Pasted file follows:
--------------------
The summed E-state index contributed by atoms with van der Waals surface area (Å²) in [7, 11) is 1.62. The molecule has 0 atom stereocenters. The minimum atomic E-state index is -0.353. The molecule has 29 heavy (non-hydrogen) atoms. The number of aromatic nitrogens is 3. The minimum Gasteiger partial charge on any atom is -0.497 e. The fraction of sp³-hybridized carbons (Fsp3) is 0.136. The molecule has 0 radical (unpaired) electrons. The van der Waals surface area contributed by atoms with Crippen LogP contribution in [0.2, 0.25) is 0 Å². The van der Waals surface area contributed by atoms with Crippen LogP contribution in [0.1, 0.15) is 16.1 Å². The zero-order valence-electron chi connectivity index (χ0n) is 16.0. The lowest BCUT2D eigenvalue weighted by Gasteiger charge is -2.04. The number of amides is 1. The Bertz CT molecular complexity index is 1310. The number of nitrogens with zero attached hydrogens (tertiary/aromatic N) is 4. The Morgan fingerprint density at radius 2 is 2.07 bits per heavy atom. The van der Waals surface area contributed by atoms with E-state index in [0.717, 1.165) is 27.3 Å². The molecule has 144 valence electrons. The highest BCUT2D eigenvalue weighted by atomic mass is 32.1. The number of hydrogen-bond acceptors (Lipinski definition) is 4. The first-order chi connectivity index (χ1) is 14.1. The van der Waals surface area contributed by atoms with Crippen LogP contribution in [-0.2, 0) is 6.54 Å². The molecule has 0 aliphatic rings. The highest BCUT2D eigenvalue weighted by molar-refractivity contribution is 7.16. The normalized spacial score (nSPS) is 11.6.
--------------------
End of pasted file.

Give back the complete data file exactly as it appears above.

The summed E-state index contributed by atoms with van der Waals surface area (Å²) in [7, 11) is 1.62. The molecule has 0 atom stereocenters. The minimum atomic E-state index is -0.353. The molecule has 29 heavy (non-hydrogen) atoms. The number of aromatic nitrogens is 3. The minimum Gasteiger partial charge on any atom is -0.497 e. The fraction of sp³-hybridized carbons (Fsp3) is 0.136. The molecule has 0 radical (unpaired) electrons. The van der Waals surface area contributed by atoms with Crippen LogP contribution in [0.2, 0.25) is 0 Å². The van der Waals surface area contributed by atoms with Crippen LogP contribution in [0.1, 0.15) is 16.1 Å². The zero-order valence-electron chi connectivity index (χ0n) is 16.0. The lowest BCUT2D eigenvalue weighted by Gasteiger charge is -2.04. The number of amides is 1. The Bertz CT molecular complexity index is 1310. The number of nitrogens with zero attached hydrogens (tertiary/aromatic N) is 4. The Morgan fingerprint density at radius 2 is 2.07 bits per heavy atom. The van der Waals surface area contributed by atoms with E-state index in [0.717, 1.165) is 27.3 Å². The molecule has 144 valence electrons. The highest BCUT2D eigenvalue weighted by atomic mass is 32.1. The number of hydrogen-bond acceptors (Lipinski definition) is 4. The first-order chi connectivity index (χ1) is 14.1. The van der Waals surface area contributed by atoms with Crippen LogP contribution in [-0.2, 0) is 6.54 Å². The molecule has 0 aliphatic rings. The highest BCUT2D eigenvalue weighted by molar-refractivity contribution is 7.16. The normalized spacial score (nSPS) is 11.6.